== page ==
“The results showed…that (1) dehumanizing and demonizing characterizations of the other are rare in both Israeli and Palestinian books; (2) both Israeli and Palestinian books present unilateral national narratives that portray the other as (the) enemy… (and) (3) (that), there is (a) lack of information about the religions, culture, economic and daily activities of the other, or even of the existence of the other on maps,” said Messrs. Adwan, Bar-Tal, and Wexler.

The scholars noted that “the negative bias in (the) portrayal of the other, the positive bias in portrayal of the self, and the absence of images and information about the other” was more prevalent in ultra-Orthodox and Palestinian textbooks than in materials used by the Israeli state.

Commenting on the 2021 EU-funded report, Israeli scholar Asaf David suggested that “the Palestinian nation would have to be a saint for its textbooks to be completely free of such examples, in light of the expanding occupation, the widespread dispossession and the dehumanization from the Israeli side, which are supported by the enormous resources that are at the disposal of the strong party in the conflict.”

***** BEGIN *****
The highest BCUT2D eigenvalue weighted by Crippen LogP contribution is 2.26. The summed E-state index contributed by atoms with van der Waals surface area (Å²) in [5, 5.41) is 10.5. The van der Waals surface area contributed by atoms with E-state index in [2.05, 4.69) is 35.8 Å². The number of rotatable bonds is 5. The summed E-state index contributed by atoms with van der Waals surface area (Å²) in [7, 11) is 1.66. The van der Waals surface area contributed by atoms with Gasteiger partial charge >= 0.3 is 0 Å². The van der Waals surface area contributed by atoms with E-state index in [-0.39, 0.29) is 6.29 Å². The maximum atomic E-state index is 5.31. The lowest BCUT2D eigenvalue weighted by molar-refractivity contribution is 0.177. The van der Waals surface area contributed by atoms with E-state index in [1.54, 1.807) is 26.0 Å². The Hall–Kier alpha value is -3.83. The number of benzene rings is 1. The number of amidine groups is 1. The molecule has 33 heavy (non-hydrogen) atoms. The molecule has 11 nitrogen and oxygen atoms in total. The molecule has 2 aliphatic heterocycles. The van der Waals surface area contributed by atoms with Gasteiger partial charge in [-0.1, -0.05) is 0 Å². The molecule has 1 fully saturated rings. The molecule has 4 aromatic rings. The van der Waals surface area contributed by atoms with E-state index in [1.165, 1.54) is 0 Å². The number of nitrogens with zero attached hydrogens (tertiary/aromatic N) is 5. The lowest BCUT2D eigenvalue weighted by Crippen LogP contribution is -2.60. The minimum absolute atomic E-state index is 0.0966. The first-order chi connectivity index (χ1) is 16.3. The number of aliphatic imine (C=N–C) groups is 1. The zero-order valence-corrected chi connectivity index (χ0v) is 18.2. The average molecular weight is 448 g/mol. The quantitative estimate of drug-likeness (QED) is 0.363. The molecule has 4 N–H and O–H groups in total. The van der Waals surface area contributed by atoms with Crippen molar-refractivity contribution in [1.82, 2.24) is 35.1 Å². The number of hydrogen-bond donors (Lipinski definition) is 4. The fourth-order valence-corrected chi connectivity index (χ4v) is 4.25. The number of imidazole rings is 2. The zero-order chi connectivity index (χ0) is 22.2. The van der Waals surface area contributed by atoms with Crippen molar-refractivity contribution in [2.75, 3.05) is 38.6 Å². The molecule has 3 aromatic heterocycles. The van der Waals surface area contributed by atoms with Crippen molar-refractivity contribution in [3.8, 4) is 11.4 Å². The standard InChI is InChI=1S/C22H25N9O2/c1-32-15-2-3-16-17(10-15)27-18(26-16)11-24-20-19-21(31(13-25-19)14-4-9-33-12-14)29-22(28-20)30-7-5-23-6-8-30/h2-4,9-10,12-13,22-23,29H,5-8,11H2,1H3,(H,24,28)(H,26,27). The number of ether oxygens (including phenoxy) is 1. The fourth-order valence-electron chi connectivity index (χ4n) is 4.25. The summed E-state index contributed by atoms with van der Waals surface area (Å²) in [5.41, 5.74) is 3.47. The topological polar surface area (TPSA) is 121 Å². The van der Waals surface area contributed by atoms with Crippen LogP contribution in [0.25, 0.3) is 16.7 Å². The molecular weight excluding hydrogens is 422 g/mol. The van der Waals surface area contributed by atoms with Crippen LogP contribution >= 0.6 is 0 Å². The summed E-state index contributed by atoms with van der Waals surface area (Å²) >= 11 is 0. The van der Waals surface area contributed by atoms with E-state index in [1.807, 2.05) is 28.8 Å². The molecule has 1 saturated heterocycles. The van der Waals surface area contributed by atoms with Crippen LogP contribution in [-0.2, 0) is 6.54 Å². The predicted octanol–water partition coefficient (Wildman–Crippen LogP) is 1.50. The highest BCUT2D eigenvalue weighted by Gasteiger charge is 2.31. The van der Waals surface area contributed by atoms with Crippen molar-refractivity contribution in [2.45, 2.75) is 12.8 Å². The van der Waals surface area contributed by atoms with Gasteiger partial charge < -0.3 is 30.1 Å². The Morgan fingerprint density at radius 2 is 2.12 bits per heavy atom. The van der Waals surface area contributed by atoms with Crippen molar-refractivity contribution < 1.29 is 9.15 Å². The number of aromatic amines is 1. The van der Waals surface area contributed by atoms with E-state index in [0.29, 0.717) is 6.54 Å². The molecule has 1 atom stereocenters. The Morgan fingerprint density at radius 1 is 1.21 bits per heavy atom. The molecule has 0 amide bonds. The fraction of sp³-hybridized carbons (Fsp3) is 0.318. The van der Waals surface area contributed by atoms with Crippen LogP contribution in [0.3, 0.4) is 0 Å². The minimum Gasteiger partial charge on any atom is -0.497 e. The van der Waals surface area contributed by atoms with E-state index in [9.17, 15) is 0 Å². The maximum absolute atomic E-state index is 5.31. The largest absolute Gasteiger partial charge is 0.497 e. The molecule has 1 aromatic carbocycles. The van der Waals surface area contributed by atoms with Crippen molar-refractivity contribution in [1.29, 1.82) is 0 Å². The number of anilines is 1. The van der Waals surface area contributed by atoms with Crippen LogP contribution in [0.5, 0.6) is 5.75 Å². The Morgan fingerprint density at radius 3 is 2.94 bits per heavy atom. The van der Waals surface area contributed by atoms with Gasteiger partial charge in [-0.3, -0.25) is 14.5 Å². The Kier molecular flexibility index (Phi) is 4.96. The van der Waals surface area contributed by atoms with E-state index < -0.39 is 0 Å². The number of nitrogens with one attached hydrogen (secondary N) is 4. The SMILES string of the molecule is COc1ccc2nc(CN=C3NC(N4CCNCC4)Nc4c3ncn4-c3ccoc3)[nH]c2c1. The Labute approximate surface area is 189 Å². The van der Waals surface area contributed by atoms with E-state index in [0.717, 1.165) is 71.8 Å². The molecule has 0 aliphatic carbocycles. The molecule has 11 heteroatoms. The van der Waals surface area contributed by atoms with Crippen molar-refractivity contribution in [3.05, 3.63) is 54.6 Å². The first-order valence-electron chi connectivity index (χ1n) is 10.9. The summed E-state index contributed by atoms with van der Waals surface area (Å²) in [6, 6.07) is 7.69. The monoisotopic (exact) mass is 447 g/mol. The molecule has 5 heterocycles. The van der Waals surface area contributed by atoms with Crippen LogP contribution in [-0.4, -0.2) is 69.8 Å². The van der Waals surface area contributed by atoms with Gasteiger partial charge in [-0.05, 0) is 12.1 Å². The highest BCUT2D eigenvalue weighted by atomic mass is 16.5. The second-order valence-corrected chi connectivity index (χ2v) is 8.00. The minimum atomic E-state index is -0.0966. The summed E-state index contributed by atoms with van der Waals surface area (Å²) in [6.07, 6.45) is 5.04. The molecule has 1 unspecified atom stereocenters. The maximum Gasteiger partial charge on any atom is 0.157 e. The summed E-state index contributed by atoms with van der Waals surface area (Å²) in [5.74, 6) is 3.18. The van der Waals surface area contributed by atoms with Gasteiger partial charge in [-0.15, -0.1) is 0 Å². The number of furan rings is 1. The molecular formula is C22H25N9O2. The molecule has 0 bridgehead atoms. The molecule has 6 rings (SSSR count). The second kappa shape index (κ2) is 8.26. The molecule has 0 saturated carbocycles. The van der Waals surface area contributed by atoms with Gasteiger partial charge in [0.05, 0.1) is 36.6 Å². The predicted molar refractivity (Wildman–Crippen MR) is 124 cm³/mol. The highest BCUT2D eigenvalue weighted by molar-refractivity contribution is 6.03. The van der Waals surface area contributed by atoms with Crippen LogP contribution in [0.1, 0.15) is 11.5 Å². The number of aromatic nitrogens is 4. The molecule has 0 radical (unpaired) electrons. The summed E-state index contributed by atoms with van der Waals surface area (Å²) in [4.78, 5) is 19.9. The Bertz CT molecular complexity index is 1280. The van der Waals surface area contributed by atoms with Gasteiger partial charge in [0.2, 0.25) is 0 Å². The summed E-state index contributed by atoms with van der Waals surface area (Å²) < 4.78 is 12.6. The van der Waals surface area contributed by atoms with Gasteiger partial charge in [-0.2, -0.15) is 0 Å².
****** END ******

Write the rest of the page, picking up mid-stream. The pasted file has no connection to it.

Dr. James M. Dorsey is an Adjunct Senior Fellow at Nanyang Technological University’s S. Rajaratnam School of International Studies, and the author of the syndicated column and podcast, The Turbulent World with James M. Dorsey.

About the Author
Dr. James M. Dorsey is an award-winning journalist and scholar and an Adjunct Senior Fellow at Singapore's S. Rajaratnam School of International Studies. He is the author of The Turbulent World of Middle East Soccer.